MELTING ice sheets have been responsible for 20% of sea level rises in the last 20 years, an international team involving North East experts has revealed.
Their studies have produced the most accurate assessment of ice losses from Antarctica and Greenland to date, ending 20 years of uncertainty.
About two thirds of the ice loss was from Greenland, with the remainder from Antarctica.
Thanks to the inclusion of more satellite data, the study confirms that both Antarctica and Greenland are losing ice. It also shows that the combined rate of ice sheet melting has increased over time and altogether, Greenland and Antarctica are now losing more than three times as much ice as they were in the 1990s.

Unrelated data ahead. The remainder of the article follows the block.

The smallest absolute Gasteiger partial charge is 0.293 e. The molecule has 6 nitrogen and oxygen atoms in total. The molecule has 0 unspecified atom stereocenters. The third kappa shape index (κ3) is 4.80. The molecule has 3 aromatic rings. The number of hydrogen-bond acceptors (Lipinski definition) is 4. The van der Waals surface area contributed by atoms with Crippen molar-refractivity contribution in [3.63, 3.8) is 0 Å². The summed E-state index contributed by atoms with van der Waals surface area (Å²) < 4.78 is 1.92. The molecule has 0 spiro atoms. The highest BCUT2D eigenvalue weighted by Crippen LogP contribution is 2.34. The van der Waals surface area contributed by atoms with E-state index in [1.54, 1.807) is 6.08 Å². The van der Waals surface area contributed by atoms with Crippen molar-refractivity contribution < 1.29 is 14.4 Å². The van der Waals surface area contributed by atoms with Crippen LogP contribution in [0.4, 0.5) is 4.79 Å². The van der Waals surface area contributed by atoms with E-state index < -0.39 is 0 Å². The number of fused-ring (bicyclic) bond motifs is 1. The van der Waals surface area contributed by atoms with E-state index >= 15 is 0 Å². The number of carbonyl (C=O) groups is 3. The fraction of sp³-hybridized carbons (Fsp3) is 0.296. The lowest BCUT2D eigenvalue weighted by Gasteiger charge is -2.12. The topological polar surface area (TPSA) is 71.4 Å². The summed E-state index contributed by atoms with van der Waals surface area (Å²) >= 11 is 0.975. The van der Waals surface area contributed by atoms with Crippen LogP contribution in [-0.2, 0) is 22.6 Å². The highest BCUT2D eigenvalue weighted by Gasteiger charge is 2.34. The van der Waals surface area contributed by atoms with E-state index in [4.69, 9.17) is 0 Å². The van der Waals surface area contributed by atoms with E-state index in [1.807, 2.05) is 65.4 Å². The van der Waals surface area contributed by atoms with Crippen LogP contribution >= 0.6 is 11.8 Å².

Professor Mike Bentley, from the Department of Geography at Durham University, said: “This study is a big step forward because there are several ways to measure change in the Antarctic and Greenland ice sheets, and it shows clearly that the different techniques come up with essentially the same answer.”
The study combined observations from 10 different satellite missions to develop the first consistent measure of polar ice sheet changes. Study coordinator Professor Andrew Shepherd, from the University of Leeds, said: "The success of this venture is due to the cooperation of the international scientific community, and due to the provision of precise satellite sensors by our space agencies.
“Without these efforts, we would not be in a position to tell people with confidence how the Earth's ice sheets have changed and to end the uncertainty that has existed for many years.”
The study also found differences in the pace of change at each pole.